The bar lines are a lot like the punctuation that you are accustomed to seeing in written language. Accordingly, you might think of a bar as being a sentence and a line that contains several bars as a paragraph. Just as sentences function to make the paragraph more readable, the bars provide helpful guidance so that the entire musical piece makes more sense.
Think of the music staff as if it is a timeline. The staff is broken up into smaller segments, or smaller units of time, the same way that an hour is made up of minutes and a minute is made up of seconds.
The bar lines also function to help the musician or singer count the beats in the piece they are performing. This helps to prevent them from getting lost, which can be especially helpful if they are performing as part of a larger ensemble.
Different Bar Lines
The single bar line may be the one that you will see the most as you examine a written music sheet, but you may notice other vertical lines as well. What do these lines mean?
Essentially, there are five types of bars that are used to organize musical pieces. Each one has a slightly different meaning. These five types of bars are the:
- Single bar line
- Double bar line
- End bar line
- Start repeat line
- End repeat line
The single bar line is a simple vertical line that is drawn perpendicular to the musical staff. It tells the musician when to start and stop playing, but only for that specific section. The musician then carries on to the next bar. Accordingly, each single bar line is the end of one measure and the beginning of the next.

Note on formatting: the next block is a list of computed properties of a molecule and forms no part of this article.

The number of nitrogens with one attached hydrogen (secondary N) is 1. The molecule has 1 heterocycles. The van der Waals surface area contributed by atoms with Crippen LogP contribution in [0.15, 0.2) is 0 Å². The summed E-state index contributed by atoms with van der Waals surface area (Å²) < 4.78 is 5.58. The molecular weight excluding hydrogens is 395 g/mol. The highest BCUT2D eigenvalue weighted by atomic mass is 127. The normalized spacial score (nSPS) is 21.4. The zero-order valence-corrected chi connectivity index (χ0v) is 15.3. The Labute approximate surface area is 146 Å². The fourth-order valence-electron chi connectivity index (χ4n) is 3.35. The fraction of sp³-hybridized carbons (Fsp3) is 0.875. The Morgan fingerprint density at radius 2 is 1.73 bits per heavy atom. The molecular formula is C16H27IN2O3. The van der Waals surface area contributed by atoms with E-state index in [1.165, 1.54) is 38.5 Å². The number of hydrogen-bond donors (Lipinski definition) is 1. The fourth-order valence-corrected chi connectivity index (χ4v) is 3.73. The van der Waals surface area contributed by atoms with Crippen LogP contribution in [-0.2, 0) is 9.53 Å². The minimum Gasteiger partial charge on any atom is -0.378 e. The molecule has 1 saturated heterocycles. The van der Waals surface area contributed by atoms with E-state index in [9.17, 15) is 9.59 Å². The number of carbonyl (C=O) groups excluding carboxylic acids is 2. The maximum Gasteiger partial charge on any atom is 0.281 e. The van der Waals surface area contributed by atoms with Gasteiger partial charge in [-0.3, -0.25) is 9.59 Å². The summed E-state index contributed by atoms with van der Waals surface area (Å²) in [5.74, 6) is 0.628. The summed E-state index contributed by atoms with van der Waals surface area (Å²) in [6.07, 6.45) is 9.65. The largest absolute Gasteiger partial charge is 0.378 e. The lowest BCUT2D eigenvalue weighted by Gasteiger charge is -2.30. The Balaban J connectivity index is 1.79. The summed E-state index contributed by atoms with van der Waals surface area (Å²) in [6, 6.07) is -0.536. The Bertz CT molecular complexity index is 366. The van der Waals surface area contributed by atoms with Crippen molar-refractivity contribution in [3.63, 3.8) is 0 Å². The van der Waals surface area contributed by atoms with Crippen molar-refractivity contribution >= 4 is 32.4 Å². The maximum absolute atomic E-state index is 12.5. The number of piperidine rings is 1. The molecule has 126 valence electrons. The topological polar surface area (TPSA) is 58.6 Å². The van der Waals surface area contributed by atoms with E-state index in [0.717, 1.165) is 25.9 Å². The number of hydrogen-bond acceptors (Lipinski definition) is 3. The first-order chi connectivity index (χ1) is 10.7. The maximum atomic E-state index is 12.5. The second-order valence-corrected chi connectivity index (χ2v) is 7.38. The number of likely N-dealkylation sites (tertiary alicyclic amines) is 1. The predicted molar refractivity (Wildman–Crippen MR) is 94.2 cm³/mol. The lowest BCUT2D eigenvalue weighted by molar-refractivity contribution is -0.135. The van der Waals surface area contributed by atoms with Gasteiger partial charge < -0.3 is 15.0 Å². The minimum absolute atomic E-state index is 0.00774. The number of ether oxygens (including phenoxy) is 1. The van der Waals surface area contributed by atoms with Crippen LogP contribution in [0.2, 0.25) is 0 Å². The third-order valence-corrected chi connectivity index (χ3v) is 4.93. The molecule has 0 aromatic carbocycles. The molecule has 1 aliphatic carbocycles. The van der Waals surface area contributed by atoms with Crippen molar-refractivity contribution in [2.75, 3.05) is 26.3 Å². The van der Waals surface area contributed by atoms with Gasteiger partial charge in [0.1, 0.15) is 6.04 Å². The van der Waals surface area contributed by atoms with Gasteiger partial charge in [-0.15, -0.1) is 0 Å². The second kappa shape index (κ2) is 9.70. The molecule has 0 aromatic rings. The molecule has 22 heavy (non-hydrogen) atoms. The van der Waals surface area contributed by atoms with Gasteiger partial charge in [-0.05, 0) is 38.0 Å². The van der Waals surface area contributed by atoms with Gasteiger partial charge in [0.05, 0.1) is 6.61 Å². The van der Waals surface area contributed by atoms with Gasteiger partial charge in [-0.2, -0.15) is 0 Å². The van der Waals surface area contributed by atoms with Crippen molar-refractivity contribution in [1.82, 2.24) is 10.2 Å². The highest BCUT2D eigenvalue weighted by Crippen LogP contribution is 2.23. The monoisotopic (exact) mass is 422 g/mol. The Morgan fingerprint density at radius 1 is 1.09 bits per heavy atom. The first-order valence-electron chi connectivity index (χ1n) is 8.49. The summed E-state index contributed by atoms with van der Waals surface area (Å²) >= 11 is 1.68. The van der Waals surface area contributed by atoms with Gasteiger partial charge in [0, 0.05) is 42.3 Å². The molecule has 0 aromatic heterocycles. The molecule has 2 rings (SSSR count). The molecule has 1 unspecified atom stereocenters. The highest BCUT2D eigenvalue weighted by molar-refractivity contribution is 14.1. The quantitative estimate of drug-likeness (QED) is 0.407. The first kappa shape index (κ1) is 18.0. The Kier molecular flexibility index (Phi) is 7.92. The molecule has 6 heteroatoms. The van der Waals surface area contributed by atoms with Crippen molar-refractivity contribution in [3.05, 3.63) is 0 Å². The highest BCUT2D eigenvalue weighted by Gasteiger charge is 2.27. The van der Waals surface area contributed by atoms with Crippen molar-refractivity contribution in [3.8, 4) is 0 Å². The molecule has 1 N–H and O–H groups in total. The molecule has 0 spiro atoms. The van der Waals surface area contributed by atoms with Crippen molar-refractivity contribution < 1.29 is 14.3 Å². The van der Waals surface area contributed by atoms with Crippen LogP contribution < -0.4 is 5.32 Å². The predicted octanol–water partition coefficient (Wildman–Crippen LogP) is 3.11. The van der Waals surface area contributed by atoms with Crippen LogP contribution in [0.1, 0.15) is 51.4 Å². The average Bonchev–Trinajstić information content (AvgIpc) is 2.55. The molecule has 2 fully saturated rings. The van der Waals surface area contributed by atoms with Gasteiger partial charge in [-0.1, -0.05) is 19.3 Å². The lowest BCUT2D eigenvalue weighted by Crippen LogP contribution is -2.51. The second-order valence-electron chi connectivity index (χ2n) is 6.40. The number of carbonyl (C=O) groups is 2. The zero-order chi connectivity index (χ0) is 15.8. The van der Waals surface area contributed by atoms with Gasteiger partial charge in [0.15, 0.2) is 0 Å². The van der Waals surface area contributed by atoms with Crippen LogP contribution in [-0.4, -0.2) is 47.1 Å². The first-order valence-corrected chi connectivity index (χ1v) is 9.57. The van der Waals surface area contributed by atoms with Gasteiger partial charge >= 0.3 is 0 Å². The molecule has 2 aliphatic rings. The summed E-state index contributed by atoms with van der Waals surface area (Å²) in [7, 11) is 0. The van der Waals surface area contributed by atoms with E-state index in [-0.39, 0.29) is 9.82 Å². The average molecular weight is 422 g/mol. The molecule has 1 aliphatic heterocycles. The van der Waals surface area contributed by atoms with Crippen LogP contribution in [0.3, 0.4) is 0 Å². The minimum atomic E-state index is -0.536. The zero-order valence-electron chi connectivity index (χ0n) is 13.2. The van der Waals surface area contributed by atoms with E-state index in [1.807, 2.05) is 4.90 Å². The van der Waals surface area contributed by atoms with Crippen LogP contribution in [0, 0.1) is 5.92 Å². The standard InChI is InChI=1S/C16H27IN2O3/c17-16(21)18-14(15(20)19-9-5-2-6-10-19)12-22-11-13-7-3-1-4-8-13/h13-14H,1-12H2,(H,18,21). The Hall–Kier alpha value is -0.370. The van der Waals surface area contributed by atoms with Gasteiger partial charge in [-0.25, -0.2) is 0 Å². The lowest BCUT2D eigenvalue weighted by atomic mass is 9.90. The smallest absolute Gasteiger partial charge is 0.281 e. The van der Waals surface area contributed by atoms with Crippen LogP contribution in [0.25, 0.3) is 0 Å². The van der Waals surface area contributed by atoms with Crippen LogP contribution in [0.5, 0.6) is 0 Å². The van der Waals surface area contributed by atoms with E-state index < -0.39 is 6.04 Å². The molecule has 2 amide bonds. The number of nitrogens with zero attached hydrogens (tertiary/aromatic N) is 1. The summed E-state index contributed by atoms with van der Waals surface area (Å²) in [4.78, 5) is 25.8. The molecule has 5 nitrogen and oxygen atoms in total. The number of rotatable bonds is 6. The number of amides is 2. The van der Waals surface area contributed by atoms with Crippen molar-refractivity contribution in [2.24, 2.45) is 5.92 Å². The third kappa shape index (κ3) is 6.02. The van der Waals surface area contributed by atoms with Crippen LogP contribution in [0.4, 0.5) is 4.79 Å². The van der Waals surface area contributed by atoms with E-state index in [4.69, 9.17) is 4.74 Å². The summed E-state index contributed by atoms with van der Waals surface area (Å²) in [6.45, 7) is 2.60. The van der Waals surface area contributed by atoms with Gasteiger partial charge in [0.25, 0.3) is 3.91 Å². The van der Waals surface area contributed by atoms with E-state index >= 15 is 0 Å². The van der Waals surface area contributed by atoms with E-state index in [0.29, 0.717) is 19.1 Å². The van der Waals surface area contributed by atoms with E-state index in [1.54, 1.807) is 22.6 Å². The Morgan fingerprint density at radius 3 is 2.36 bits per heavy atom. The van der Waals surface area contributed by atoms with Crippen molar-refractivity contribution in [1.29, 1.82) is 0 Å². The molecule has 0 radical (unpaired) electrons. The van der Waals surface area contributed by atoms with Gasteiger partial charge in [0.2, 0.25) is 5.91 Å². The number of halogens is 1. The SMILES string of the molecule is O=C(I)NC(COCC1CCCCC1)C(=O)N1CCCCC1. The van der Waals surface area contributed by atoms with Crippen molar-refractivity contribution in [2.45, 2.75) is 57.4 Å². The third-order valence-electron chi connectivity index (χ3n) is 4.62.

The double bar line consists of two parallel bar lines placed in close proximity. Typically, it is played through just like the single bar line is, but it does represent the end of one section and the beginning of another.
An end bar line is used when the piece of music is done. Like the double bar line, it is drawn with two parallel bar lines placed close together. However, the end bar line differs in that the second line is noticeably thicker than the first line. Sometimes, the end bar line is used to indicate the end of a movement before the next one begins.
The start repeat line also has two parallel lines placed in close proximity. This time, the first line is the thicker one, and there is a pair of dots placed immediately after the second line. These dots are arranged one on top of the other, just like the punctuation mark known as a colon.
When a musician sees the start repeat line in a piece of music, they know that everything that comes after this line needs to be repeated.
When the musician reaches the end repeat line, this is the point at which they return to the start repeat line to play that section over again. The end repeat line is another pair of vertical lines, this time with the second line being thicker. A colon comes before the first line.
A Bar Full of Information
Just as with written language, music is read from left to right. Accordingly, musicians play each note in the same sequence in which they are recorded in the written music. To successfully and accurately read a music bar, it is essential for the musician to recognize and abide by the time signature, the tempo, and the note value.
Effectively, the bar lines are used to help musicians know when to stop, when to repeat and how to stay together throughout the piece of music, no matter how long it is.
From the time signature, musicians know how many beats are found in each measure and the value of each of those beats.
When coupled with the tempo of the piece, it is possible for a group of musicians and singers to perform together in perfect harmony, and all of this is built upon the simple music bar.